Archive for March, 2017

Right problem. Wrong solution

| March 31, 2017 | 0 Comments

by Tom Campbell, Producer and Moderator, NC SPIN, March 30, 2017. Too many North Carolinians lack confidence in our courts, according to a recently concluded 15-month study initiated by Mark Martin, Chief Justice of our state Supreme Court. 53 percent of the public believe court outcomes are “fair only some of the time or not […]

Continue Reading

Left doubles down on double standard

| March 31, 2017 | 1 Comment

by John Hood, Syndicated Columnist and NC SPIN panelist, March 29, 2017 Dr. James Otteson, a business school professor at Wake Forest University, came up with an intriguing idea. What if he brought together a group of faculty, students, and outside scholars to explore how societies can best promote human welfare and happiness? As befitting […]

Continue Reading

Sending mixed message, confusing North Carolinians

| March 31, 2017 | 1 Comment

by Becki Gray, John Locke Foundation and NC SPIN panelist, March 31, 2017. Mixed signals. Some things are clear — lower taxes, fewer regulations, skilled workers, and efficient infrastructure lead to economic growth. A robust and growing business community creates jobs. Vouchers offer opportunities to low-income students, and school choice leads to better and more […]

Continue Reading

HB2 repealed, but many not happy with reset

| March 31, 2017 | 0 Comments

by Laura Leslie and Matthew Burns, WRAL, March 30, 2017. As quickly as House Bill 2 was enacted 53 weeks ago, the controversial state law limiting LGBT rights and transgender bathroom access was knocked down on Thursday. About 12 hours after Democratic Gov. Roy Cooper and Republican legislative leaders reached a compromise to repeal House […]

Continue Reading

Who can do eye surgery? We need a visionary answer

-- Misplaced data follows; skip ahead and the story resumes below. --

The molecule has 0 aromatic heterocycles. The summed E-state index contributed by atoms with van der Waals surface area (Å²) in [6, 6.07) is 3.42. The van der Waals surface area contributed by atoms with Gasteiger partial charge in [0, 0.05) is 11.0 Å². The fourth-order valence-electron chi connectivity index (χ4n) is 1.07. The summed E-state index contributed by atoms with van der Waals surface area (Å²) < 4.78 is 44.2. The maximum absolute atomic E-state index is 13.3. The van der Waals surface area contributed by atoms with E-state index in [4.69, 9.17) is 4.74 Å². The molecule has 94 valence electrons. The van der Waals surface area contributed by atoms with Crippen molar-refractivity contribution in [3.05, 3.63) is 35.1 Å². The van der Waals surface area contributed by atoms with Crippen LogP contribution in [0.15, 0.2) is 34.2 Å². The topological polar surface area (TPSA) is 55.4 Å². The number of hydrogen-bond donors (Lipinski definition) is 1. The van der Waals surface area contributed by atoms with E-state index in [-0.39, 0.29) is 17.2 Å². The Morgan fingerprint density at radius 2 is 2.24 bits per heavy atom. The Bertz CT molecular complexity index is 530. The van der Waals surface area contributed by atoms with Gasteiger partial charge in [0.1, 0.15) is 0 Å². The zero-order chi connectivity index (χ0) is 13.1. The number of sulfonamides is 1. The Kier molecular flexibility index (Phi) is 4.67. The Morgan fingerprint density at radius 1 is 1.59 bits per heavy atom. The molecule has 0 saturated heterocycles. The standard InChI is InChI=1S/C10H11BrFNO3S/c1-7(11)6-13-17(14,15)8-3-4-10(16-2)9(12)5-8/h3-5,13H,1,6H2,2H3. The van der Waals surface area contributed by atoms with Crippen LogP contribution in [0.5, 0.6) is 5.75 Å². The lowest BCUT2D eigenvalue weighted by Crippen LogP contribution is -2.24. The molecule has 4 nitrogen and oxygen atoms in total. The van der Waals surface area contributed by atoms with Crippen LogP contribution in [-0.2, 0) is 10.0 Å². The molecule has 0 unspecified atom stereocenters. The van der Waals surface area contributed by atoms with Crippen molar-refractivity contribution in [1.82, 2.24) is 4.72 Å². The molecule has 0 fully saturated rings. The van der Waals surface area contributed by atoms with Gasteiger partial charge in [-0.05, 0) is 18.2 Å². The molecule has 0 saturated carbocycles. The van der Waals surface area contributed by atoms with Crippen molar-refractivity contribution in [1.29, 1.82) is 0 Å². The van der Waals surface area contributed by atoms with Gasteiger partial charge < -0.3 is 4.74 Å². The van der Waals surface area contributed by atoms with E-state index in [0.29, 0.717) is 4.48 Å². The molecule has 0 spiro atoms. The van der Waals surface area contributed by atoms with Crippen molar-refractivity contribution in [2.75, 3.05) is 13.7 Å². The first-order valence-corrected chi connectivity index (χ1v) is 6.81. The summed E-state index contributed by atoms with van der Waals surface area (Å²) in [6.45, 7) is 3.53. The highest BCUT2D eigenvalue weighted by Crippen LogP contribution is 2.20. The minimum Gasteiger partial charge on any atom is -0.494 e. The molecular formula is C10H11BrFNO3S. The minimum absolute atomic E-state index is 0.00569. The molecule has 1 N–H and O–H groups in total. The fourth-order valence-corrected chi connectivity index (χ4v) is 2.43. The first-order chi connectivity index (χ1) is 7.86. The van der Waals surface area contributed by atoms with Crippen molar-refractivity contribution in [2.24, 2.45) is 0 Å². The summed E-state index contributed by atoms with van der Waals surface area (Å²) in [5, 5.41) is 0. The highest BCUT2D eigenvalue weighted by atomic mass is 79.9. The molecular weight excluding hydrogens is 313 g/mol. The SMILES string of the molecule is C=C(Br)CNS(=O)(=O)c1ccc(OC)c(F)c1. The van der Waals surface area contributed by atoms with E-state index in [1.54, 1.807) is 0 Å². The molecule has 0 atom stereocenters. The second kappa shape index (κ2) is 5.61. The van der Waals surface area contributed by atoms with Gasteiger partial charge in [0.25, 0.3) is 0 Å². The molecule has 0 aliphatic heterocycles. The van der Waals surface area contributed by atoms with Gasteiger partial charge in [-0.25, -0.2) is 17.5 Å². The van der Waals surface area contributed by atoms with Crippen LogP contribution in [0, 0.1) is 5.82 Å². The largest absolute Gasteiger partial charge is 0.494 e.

| March 31, 2017 | 0 Comments

Editorial by Fayetteville Observer, March 29, 2017. North Carolina’s optometrists and ophthalmologists are poking each other in the political eye this year, sparring over legislation that would allow optometrists to perform several kinds of laser surgeries. The debate so far has been as much about politics and money as it’s been about the eye health […]

Continue Reading

NC SPIN episode # 961 – Air Date 4/2/2017

| March 31, 2017 | 0 Comments

Watch NC SPIN online!  Topics:  Staring down the NCAA barrel to repeal HB2, Tax Cuts on the Legislative Agenda, Building New Schools and Tell Us Something We Don’t Know. Panelists: Chris Fitzsimon, Director, NC Policy Watch Becki Gray, John Locke Foundation Howard Lee, Former Senator, Chair State Board of Education Connie Wilson, Former Legislator Tom […]

Continue Reading

With HB2 gone, let’s move on

| March 30, 2017 | 0 Comments

Editorial by Winston-Salem Journal, March 30, 2017. You can tell when a real compromise has been reached: Many on both sides remain mad. That’s the case with the repeal Thursday afternoon of House Bill 2, the “bathroom bill” that discriminated against transgender people. Many on the right say the repeal went too far. Many on […]

Continue Reading

In defense of the press

| March 30, 2017 | 0 Comments

by Thomas Mills, Politics NC, March 30, 2017. Yesterday, Peder Zane wrote a piece in the N&O bemoaning the partisan bent of news coverage in the state and nation. He has some legitimate gripes. Reporter bias does often come through and, yes, coverage does occasionally seem to reflect a more progressive view of the world […]

Continue Reading

Important Medicaid news you might have missed

| March 30, 2017 | 0 Comments

by Chris Fitzsimon, NC Policy Watch and NC SPIN panelist, March 28, 2017/ You probably missed the news that the members of the overwhelmingly Republican state Senate finally came to their senses Monday and voted to expand Medicaid under the Affordable Care Act and provide health care to hundreds of thousands of people. One Republican […]

Continue Reading

Unravelling

| March 30, 2017 | 0 Comments

by Carter Wrenn, Talking About Politics, March 29, 2017. Day in and day out for years I sat in meetings watching and listening to men who lived and breathed politics and, almost to a man every one looked on telling a lie (or, more precisely, being caught telling a lie) as a risk they dreaded. […]

Continue Reading